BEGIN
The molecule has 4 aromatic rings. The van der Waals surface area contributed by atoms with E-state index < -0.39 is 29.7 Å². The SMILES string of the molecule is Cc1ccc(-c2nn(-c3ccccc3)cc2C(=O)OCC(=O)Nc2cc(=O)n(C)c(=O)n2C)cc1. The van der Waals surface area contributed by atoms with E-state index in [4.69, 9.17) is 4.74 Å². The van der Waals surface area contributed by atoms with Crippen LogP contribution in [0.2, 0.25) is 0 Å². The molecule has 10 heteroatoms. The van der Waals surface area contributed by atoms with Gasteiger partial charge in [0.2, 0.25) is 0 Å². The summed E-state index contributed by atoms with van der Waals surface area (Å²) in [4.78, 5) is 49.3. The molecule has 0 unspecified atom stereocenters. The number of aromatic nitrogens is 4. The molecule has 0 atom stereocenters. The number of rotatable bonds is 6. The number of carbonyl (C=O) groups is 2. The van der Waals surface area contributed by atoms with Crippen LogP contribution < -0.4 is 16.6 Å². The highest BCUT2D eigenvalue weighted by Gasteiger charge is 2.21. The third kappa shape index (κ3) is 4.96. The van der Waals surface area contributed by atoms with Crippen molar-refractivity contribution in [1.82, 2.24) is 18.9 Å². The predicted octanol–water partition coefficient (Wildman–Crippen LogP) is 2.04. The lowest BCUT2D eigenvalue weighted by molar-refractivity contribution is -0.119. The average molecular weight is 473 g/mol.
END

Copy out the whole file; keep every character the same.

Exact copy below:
The molecule has 4 aromatic rings. The van der Waals surface area contributed by atoms with E-state index < -0.39 is 29.7 Å². The SMILES string of the molecule is Cc1ccc(-c2nn(-c3ccccc3)cc2C(=O)OCC(=O)Nc2cc(=O)n(C)c(=O)n2C)cc1. The van der Waals surface area contributed by atoms with E-state index in [4.69, 9.17) is 4.74 Å². The van der Waals surface area contributed by atoms with Crippen LogP contribution in [0.2, 0.25) is 0 Å². The molecule has 10 heteroatoms. The van der Waals surface area contributed by atoms with Gasteiger partial charge in [0.2, 0.25) is 0 Å². The summed E-state index contributed by atoms with van der Waals surface area (Å²) in [4.78, 5) is 49.3. The molecule has 0 unspecified atom stereocenters. The number of aromatic nitrogens is 4. The molecule has 0 atom stereocenters. The number of rotatable bonds is 6. The number of carbonyl (C=O) groups is 2. The van der Waals surface area contributed by atoms with Crippen LogP contribution < -0.4 is 16.6 Å². The highest BCUT2D eigenvalue weighted by Gasteiger charge is 2.21. The third kappa shape index (κ3) is 4.96. The van der Waals surface area contributed by atoms with Crippen molar-refractivity contribution in [1.82, 2.24) is 18.9 Å². The predicted octanol–water partition coefficient (Wildman–Crippen LogP) is 2.04. The lowest BCUT2D eigenvalue weighted by molar-refractivity contribution is -0.119. The average molecular weight is 473 g/mol.